Top scientist: Fixing freshwater issues an 'enormous challenge'
A report by New Zealand's top scientist has urged politicians to address freshwater issues, which he says are clearly linked to intensive farming and urbanisation.
Professor Sir Peter Gluckman, chief science advisor to the prime minister, has released a report analysing the health of New Zealand's freshwater based on existing science and data.
It found clear evidence the freshwater estate was under pressure in terms of both water quality and quantity. There was a link between farming and declining water quality in pastoral areas, and contamination of urban waterways by expanding cities.
Fixing the problems would require bold decision making and possibly a rethink of our economic strategy, with a quick fix being "scientifically impossible".
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"The science is clear – New Zealand's fresh waters are under stress because of what we do in and around them," the report said.
"Major changes will be needed in some sectors of the economy, and in planning and consent activity. These changes will be neither instantaneous nor cost-free."
Work on the report began nearly a year ago and its release was accelerated after the Government's recent freshwater announcement.
It followed an OECD report last month that said New Zealand was showing its environmental limits and starting to make environmental trade-offs.
The OECD said a more sustainable economic strategy was needed if New Zealand was to remain competitive.
Prime Minister Bill English largely dismissed the OECD report's recommendations and said the issues were already being addressed.
Political opponents and environmental lobby groups disagreed.
The state of freshwater had been compromised by human activity over many decades, Gluckman's report said.
There were a long list of contributing factors, but the major drivers of concern were rural land use practices, power generation, and urban development.
It said the greatest threat overall was diffuse pollution – a type of pollution that cannot be traced to a single, direct source – in both rural and urban areas.
"Diffuse source pollution is widespread, and national and international experience shows that it can be difficult to manage."
In cities, the greatest source of diffuse pollution was stormwater runoff, which had high concentrations of heavy metals such as zinc.
In Auckland and Christchurch, wetlands and swamps had been drained and streams polluted. Christchurch's Avon and Heathcote rivers were prime examples, polluted with heavy metals and rarely meeting contact recreation standards.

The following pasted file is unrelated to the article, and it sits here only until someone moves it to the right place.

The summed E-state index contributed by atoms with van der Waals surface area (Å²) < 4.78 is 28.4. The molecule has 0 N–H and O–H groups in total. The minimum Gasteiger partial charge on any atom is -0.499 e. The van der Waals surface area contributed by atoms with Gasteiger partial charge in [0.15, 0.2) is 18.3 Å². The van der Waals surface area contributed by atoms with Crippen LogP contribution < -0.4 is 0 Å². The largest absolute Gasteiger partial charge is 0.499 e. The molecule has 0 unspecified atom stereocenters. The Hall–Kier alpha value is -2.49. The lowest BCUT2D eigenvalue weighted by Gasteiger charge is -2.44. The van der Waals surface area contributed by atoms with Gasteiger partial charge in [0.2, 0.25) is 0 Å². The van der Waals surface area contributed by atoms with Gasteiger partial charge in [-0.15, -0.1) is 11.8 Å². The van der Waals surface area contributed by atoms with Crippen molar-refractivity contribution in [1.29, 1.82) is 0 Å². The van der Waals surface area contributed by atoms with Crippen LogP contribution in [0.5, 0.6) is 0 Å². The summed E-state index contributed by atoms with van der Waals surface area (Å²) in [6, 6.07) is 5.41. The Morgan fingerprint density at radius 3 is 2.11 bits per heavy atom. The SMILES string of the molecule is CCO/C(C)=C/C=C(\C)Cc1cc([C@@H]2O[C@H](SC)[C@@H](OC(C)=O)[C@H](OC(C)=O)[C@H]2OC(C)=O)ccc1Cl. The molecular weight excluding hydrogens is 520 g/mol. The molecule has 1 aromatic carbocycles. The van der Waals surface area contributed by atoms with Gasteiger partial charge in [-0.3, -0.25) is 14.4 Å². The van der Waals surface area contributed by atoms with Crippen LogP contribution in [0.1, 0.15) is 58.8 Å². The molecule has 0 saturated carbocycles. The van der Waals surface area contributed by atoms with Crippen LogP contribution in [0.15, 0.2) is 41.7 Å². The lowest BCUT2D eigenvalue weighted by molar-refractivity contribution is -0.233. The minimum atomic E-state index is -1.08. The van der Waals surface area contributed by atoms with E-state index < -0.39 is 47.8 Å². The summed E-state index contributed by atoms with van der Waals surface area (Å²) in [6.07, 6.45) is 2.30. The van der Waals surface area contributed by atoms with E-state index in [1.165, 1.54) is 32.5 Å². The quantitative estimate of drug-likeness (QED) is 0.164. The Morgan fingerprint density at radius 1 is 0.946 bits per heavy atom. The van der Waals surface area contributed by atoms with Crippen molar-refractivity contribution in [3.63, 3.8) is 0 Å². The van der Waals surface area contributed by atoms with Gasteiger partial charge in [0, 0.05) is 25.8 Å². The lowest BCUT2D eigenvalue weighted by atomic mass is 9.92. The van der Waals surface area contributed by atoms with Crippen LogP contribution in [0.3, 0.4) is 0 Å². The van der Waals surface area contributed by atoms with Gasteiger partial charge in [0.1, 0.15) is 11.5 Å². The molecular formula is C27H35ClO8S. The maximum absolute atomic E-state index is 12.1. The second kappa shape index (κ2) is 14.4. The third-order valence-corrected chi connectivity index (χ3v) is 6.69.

Recent dairy intensification had led to obvious water quality impacts, the report said, and made a "disproportionately large contribution" to the diffuse nitrate pollution in waterways.
The presence of E.coli in rivers, typically associated with swimmability, was also most commonly seen in pastoral areas.
"Although urban diffuse sources are important at the local scale, by far the most important source of faecal contamination nationally is input from pastoral farmland," the report said.
"Strong positive correlations have been reported linking E.coli concentrations in rivers to the proportion of upstream catchment used for intensive agriculture.
"The link between pastoral intensification and declining water quality is clear and has been acknowledged by recent Government reforms of water legislation that seek to limit contaminant discharges to fresh water."
The "very rapid intensification" of farming in recent years presented "enormous challenges", the report said.
While recent data showed phosphorous and ammonia concentrations were improving in both pastoral and urban areas, nitrate levels were becoming worse.
New ways of using the land for economic gain needed to be found to meet New Zealanders' vision for freshwater, the report concluded.
It would lead to a "core policy dilemma" – can land continue to be intensified to meet economic goals while managing environmental effects, or would the drive for agricultural intensification need to be reviewed?
"This is a major and complex set of decisions for New Zealand which merits deep discussion beyond traditional political rhetoric.
"New ways of utilising our land for economic gain that also have lower environmental footprints need to be found and adopted if we are to meet the vision New Zealanders have for their fresh waters."
The report was produced with input from staff at Niwa, the Ministry for the Environment, the Department of Conservation and numerous academics. It was externally peer reviewed.
The Ministry for the Environment and Statistics NZ are releasing a report on the state of freshwater later this month.